“to forgive everyone and for everything, and to ask forgiveness, oh, not for himself! but for all and for everything…as this heavenly vault descended into his soul. Some sort of idea as it were, was coming to reign in his mind.” (Dostoevsky 362-63)


So, Alyosha receives the transcendent idea, which leads him to enter into the world as a forgiving, and ultimately redeeming, force. In this scene, Dostoevsky indicates clearly that it is only through embodied forms of truth that suffering may be alleviated. Even though suffering cannot be ended, incarnational truth provides the means by which humanity might alleviate suffering.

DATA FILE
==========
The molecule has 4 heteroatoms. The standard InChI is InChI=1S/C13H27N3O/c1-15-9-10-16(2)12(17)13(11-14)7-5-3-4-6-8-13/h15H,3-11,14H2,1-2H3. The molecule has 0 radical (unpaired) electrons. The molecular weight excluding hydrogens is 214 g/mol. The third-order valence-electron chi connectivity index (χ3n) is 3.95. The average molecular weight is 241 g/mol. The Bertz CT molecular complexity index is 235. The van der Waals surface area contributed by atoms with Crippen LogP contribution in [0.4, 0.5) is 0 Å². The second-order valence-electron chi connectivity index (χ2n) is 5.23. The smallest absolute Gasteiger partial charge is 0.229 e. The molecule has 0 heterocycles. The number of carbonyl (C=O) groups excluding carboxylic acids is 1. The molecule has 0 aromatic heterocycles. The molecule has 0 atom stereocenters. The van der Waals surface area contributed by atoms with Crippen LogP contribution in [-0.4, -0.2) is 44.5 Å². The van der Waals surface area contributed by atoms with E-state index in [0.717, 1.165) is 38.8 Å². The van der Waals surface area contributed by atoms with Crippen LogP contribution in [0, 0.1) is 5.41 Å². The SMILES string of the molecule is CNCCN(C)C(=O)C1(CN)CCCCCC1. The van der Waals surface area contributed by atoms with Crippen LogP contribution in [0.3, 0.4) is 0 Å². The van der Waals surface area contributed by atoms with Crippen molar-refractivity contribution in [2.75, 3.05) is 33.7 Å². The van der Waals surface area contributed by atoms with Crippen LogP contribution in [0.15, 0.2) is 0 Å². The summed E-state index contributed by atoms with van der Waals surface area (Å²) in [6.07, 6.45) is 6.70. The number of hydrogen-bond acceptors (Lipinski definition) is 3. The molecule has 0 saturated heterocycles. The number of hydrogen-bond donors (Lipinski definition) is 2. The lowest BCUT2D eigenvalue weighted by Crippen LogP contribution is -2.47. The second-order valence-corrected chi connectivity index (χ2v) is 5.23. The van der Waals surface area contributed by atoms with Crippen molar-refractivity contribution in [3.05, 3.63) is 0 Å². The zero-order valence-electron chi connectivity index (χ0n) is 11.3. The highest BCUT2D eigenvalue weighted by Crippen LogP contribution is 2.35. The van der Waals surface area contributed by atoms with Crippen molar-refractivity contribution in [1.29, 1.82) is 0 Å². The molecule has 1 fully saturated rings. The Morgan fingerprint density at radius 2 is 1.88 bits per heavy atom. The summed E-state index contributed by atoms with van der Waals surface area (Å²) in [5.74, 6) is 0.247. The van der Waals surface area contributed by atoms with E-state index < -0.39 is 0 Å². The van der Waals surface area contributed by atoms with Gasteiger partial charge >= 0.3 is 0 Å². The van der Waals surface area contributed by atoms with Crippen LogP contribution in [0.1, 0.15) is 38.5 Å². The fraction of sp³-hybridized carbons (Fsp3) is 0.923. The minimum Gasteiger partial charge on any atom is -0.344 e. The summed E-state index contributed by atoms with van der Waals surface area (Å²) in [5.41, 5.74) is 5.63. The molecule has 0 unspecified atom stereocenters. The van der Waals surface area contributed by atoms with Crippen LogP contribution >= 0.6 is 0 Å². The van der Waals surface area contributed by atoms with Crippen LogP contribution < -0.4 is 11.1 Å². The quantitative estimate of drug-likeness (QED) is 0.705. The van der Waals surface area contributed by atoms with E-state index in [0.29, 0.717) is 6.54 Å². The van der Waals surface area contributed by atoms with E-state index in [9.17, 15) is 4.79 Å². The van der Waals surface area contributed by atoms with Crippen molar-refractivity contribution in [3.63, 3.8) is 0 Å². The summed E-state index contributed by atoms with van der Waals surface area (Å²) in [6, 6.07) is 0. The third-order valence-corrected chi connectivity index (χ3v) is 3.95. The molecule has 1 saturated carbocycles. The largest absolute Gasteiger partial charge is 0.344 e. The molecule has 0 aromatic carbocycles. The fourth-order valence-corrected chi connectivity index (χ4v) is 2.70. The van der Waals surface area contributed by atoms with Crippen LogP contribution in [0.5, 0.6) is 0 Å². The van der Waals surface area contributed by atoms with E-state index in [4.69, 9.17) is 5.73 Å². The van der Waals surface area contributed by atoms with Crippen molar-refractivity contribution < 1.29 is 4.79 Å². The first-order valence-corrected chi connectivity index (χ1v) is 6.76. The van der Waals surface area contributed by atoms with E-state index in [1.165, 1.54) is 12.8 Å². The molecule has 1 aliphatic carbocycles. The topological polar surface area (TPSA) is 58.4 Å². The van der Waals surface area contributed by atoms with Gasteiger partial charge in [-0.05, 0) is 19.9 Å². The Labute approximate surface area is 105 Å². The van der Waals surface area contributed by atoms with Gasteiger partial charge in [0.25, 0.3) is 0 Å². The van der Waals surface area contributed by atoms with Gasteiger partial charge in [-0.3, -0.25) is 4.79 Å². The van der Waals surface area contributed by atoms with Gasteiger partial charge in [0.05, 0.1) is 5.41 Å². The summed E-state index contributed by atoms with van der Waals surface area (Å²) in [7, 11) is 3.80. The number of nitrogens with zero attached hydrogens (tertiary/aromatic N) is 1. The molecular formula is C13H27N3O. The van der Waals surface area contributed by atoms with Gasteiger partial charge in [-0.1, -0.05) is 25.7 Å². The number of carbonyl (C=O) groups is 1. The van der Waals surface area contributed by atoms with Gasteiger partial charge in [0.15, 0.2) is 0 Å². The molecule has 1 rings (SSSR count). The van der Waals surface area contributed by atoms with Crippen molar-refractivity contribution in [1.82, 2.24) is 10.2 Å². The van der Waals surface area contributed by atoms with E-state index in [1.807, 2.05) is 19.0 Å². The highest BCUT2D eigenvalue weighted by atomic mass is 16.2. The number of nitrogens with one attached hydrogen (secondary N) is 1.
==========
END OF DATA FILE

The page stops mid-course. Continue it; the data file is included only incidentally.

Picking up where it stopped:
Finally, we might consider the way that society, including institutional religion, opposes incarnational truth and chooses divisive approaches to truth. In this way, it becomes clear that incarnation serves as a source of resistance. In “The Grand Inquisitor,” Ivan expressly shows the way that the church’s hierarchal structure denies active incarnational realities for the sake of order (Dostoevsky 251). O’Connor identifies a similar opposition when southern pastors have the fair shut down due to the presence of the intersex person who transcends their constructed binary (“Temple” 248). One would expect the church to be the place where incarnation is valued most, where it is preserved. At least, that is the message that the church claims for itself, but in each of these writers, it becomes clear that incarnation is not reserved for one group. It transcends such social boundaries. In this moment, incarnation develops a pluralistic quality, by which embodiment of an essential reality and its consequences are the ultimate test of a philosophical system. In these critiques of religion’s rejection of incarnation, both O’Connor and Dostoevsky warn against groups that claim to possess the truth in full. Instead, they advocate for openness, in which encounter with the reality of incarnation leads people to offer its corresponding redemption to all people.